By Lincoln Spector
The audio CD format is twenty-two years old-one tenth of one percent the age of an average redwood tree. Isn't it time we replaced it with something better?
Thanks to the modern miracle of the Internet and compact, compressed audio files, we are doing just that-at least if we accept the word better to mean "store more of it in tinier places, but with inferior sound." Here are some of the products, technologies, and web sites that allow even non-musicians to rip, burn, and otherwise express ourselves creatively.
MP3 : The file format that moved music into the arena of the Internet. .mp3 files use lossy compression, meaning that it throws away some of the sound to make a smaller file. Unfortunately, it never seems to throw away the drum solo. Similar formats, like .wma and .m4p, are also lossy, but have the distinct advantage of not allowing you to play your music (see rights management ).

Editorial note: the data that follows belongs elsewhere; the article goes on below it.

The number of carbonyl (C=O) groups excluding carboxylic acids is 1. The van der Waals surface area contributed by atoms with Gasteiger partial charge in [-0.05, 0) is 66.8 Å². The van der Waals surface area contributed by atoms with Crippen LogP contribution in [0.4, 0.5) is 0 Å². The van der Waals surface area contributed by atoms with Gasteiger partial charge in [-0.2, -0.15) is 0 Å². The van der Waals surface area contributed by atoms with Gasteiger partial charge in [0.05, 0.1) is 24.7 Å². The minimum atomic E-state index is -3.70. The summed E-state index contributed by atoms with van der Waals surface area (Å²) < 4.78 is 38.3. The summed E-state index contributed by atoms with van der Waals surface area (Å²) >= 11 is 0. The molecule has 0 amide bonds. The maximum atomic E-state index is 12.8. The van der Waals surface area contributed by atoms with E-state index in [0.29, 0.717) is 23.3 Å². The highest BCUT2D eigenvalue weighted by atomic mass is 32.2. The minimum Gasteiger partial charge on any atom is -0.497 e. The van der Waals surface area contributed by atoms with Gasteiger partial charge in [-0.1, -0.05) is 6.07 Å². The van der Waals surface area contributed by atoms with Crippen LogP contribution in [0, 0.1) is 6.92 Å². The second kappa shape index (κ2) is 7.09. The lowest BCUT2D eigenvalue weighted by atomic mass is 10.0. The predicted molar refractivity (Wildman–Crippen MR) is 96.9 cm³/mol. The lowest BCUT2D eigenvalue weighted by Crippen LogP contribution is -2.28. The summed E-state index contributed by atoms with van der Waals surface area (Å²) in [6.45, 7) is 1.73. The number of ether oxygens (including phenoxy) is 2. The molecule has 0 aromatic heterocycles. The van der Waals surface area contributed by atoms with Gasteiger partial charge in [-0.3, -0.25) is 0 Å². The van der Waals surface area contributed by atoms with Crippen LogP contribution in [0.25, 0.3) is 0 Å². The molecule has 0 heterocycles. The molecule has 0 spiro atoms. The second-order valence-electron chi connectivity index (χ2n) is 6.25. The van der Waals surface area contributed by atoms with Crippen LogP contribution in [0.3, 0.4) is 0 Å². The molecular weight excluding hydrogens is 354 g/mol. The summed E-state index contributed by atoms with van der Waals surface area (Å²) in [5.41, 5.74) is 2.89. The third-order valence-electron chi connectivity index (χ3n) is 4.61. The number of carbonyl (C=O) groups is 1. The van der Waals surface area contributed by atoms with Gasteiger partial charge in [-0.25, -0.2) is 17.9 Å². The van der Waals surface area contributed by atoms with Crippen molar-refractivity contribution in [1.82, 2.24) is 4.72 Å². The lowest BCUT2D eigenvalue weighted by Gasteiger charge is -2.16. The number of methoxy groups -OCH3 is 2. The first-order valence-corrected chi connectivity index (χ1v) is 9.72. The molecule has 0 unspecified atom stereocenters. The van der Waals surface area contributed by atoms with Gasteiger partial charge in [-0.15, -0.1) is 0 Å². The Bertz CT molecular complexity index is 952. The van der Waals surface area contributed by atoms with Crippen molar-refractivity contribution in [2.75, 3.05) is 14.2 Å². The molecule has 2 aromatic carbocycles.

rights management : A body of technology, supported by a body of congressional lobbyists, designed to make sure that your spouse is not allowed to hear music that belongs exclusively to you.
MP3 player : A small, pocket-sized devise onto which you can store digital music so you can listen to it while walking, driving, and having a conversation. Thanks to MP3 players, we can all be like movie stars, living our lives with a constant musical soundtrack to remind us how cool we are. Unlike movie stars, these soundtracks rarely include effects, so you won't actually hear that out-of-control truck.
rip : The act of copying music from a CD onto your hard drive. The word was coined for this use by dropping the suffix "-off."
burn : The act of putting music that you have ripped back onto CD, so that you can carry less of it in a clumsier medium.
line-in : The port you must use to transfer music from an analog source, such as a phonograph or tape cassette, to your hard drive. This is a particularly tricky job, since your turntable and tape player are in the living room and your computer is in the den.